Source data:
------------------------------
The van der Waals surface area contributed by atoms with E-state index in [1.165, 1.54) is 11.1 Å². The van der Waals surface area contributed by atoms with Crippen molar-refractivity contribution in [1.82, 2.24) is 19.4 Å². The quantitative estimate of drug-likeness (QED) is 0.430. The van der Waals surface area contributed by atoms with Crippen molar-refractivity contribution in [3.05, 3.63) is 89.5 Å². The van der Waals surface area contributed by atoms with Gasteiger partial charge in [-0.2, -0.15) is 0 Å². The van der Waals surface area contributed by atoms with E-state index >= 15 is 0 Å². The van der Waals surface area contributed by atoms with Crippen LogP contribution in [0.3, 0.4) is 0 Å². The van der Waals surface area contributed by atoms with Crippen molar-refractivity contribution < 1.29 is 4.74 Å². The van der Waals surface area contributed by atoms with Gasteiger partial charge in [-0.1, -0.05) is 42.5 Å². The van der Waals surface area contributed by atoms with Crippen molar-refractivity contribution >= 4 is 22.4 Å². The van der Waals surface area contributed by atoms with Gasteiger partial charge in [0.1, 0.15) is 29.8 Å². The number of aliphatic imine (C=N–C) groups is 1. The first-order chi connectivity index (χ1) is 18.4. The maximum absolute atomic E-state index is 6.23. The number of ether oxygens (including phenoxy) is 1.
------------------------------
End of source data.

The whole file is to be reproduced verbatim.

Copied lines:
The van der Waals surface area contributed by atoms with E-state index in [1.165, 1.54) is 11.1 Å². The van der Waals surface area contributed by atoms with Crippen molar-refractivity contribution in [1.82, 2.24) is 19.4 Å². The quantitative estimate of drug-likeness (QED) is 0.430. The van der Waals surface area contributed by atoms with Crippen molar-refractivity contribution in [3.05, 3.63) is 89.5 Å². The van der Waals surface area contributed by atoms with Gasteiger partial charge in [-0.2, -0.15) is 0 Å². The van der Waals surface area contributed by atoms with E-state index >= 15 is 0 Å². The van der Waals surface area contributed by atoms with Crippen LogP contribution in [0.3, 0.4) is 0 Å². The van der Waals surface area contributed by atoms with Crippen molar-refractivity contribution < 1.29 is 4.74 Å². The van der Waals surface area contributed by atoms with Gasteiger partial charge in [-0.1, -0.05) is 42.5 Å². The van der Waals surface area contributed by atoms with Crippen molar-refractivity contribution >= 4 is 22.4 Å². The van der Waals surface area contributed by atoms with Gasteiger partial charge in [0.1, 0.15) is 29.8 Å². The number of aliphatic imine (C=N–C) groups is 1. The first-order chi connectivity index (χ1) is 18.4. The maximum absolute atomic E-state index is 6.23. The number of ether oxygens (including phenoxy) is 1.